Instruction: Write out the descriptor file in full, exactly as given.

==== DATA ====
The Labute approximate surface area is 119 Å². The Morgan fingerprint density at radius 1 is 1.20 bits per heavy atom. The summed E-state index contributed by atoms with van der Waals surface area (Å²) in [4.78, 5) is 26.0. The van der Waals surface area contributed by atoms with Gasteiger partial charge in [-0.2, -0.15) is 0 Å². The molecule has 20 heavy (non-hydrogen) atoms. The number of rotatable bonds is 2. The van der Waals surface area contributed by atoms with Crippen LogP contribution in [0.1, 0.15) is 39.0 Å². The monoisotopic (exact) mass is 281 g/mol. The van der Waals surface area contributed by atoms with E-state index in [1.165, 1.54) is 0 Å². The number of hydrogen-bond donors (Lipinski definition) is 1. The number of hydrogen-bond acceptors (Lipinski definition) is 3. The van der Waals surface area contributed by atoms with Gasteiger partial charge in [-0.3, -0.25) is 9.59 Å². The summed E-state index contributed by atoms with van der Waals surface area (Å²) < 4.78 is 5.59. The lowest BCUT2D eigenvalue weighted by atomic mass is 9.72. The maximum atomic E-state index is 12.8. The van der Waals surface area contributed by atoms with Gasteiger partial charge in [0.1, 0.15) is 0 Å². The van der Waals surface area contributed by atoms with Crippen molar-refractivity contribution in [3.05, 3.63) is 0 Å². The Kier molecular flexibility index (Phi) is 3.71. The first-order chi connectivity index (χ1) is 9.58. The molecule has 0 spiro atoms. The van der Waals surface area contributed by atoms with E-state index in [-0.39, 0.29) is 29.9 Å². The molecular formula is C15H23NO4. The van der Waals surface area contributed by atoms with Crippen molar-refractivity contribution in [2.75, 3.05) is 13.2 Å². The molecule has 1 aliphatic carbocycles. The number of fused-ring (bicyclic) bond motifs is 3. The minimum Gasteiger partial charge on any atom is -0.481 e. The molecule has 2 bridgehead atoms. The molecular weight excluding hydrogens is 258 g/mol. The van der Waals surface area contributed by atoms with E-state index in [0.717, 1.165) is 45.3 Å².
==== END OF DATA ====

The Labute approximate surface area is 119 Å². The Morgan fingerprint density at radius 1 is 1.20 bits per heavy atom. The summed E-state index contributed by atoms with van der Waals surface area (Å²) in [4.78, 5) is 26.0. The van der Waals surface area contributed by atoms with Gasteiger partial charge in [-0.2, -0.15) is 0 Å². The molecule has 20 heavy (non-hydrogen) atoms. The number of rotatable bonds is 2. The van der Waals surface area contributed by atoms with Crippen LogP contribution in [0.1, 0.15) is 39.0 Å². The monoisotopic (exact) mass is 281 g/mol. The van der Waals surface area contributed by atoms with E-state index in [1.165, 1.54) is 0 Å². The number of hydrogen-bond donors (Lipinski definition) is 1. The number of hydrogen-bond acceptors (Lipinski definition) is 3. The van der Waals surface area contributed by atoms with Gasteiger partial charge in [-0.3, -0.25) is 9.59 Å². The summed E-state index contributed by atoms with van der Waals surface area (Å²) < 4.78 is 5.59. The lowest BCUT2D eigenvalue weighted by atomic mass is 9.72. The maximum atomic E-state index is 12.8. The van der Waals surface area contributed by atoms with Gasteiger partial charge in [0.1, 0.15) is 0 Å². The van der Waals surface area contributed by atoms with Crippen molar-refractivity contribution in [3.05, 3.63) is 0 Å². The Kier molecular flexibility index (Phi) is 3.71. The first-order chi connectivity index (χ1) is 9.58. The molecule has 0 spiro atoms. The van der Waals surface area contributed by atoms with E-state index in [-0.39, 0.29) is 29.9 Å². The molecular formula is C15H23NO4. The van der Waals surface area contributed by atoms with Crippen molar-refractivity contribution in [2.75, 3.05) is 13.2 Å². The molecule has 1 aliphatic carbocycles. The number of fused-ring (bicyclic) bond motifs is 3. The minimum Gasteiger partial charge on any atom is -0.481 e. The molecule has 2 bridgehead atoms. The molecular weight excluding hydrogens is 258 g/mol. The van der Waals surface area contributed by atoms with E-state index in [0.717, 1.165) is 45.3 Å².